Consider for a moment the homeless. Especially consider any one of the estimated 107,000 (0.035% of US population) chronically homeless within the borders of America.
Homeless, Hungry, Sick, and Tired – He Has No one
Why are this small number of people chronically living on the streets? The answer to that question may have greater importance for society than for these individuals.
At 0.035% of the American problem, the chronically homeless are hardly a national emergency and often get lost in the noise of homeless statistics.
Were this small number of people cast out by society? Did their communities decide that they were not worthy of being part of the social web that provides protection and support in times of need?
If these individuals’ communities have cast them out and refused them aid, then this is a matter of little importance. Communities have both the right and duty to shun those who are, for one or more reasons, both not of the body of that community and a detriment or danger to it.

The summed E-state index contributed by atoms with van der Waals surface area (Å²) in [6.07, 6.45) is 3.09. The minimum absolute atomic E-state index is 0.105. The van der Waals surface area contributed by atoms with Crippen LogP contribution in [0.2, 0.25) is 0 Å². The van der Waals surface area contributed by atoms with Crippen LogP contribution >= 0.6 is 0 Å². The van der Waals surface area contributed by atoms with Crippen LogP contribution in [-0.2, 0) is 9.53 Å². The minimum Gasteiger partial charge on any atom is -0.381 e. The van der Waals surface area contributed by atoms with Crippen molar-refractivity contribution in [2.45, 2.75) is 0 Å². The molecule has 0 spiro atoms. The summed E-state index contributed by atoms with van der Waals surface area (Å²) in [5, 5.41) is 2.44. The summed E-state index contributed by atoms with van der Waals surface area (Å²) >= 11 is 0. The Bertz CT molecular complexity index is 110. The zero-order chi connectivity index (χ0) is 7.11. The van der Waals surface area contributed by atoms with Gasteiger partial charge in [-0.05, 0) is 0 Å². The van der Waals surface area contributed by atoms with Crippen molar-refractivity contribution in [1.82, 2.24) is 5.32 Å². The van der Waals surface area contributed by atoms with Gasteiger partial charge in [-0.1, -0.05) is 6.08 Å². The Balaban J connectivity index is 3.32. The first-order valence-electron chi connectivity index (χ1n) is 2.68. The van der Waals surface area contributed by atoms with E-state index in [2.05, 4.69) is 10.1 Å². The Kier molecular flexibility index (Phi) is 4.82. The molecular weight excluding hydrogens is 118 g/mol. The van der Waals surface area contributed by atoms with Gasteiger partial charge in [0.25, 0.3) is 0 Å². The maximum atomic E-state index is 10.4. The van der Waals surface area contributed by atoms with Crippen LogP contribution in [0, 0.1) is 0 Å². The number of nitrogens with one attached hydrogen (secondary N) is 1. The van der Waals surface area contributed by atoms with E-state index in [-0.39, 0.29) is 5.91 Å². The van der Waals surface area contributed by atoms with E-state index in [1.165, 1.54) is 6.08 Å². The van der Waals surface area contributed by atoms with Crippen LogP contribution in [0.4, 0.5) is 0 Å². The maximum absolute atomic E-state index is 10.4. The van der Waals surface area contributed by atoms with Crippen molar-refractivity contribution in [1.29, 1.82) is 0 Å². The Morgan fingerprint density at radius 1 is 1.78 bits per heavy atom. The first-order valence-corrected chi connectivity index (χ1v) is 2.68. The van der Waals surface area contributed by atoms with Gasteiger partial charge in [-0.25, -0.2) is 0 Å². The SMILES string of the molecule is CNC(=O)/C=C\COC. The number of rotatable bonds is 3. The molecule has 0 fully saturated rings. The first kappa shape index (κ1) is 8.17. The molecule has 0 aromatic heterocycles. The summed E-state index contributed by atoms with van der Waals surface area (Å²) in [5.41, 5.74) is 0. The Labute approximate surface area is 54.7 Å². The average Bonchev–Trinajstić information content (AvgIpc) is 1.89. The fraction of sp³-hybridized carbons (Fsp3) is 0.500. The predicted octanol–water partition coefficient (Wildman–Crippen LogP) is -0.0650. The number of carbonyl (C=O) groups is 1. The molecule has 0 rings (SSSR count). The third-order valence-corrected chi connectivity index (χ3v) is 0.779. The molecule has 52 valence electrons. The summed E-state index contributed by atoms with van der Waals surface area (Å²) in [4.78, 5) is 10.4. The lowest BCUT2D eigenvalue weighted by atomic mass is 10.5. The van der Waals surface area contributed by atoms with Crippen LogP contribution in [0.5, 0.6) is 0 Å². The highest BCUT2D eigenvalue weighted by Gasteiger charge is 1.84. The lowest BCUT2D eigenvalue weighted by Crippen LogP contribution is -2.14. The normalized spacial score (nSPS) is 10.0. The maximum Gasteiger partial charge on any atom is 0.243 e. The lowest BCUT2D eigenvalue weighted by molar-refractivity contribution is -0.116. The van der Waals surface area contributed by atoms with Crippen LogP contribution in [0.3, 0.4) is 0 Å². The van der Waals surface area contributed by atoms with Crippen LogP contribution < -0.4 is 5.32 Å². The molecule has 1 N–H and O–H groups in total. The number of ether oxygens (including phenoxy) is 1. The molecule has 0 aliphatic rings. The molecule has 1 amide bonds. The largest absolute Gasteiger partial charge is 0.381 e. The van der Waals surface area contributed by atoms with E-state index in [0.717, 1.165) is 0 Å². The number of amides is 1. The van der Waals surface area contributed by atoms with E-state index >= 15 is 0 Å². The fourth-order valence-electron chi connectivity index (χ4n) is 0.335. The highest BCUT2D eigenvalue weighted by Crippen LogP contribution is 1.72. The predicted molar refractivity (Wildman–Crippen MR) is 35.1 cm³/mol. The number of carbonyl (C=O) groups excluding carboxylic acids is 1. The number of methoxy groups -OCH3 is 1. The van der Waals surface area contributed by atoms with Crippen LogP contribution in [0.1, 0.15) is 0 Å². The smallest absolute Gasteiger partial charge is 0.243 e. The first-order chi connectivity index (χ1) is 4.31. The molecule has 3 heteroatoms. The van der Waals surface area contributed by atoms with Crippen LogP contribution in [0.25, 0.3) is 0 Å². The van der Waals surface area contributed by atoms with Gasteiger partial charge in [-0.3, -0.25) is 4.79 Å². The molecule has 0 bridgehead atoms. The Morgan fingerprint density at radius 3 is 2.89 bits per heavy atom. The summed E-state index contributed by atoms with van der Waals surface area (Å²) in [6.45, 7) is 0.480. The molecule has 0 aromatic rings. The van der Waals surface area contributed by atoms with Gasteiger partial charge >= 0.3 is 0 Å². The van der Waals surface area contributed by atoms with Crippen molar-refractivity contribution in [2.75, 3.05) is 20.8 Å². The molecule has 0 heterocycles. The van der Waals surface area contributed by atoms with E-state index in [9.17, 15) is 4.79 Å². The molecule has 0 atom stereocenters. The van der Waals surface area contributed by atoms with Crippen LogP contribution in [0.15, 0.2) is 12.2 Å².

Did these people turn their backs on their communities and are now paying the price for iconoclasty?
If and when this is the case, it seems that an ethical society, setting a priority on personal liberty, must abide by those individuals’ choices and allow them to survive or fail on their own and by their own devices.
On the bright side, there’s no sign that this is due to some form of community breakdown. The numbers of chronically homeless are not rising as a percentage of the American population and the overall number of homeless rises as falls along a small range in patterns that do not seem to match the overall rise and fall of the economy.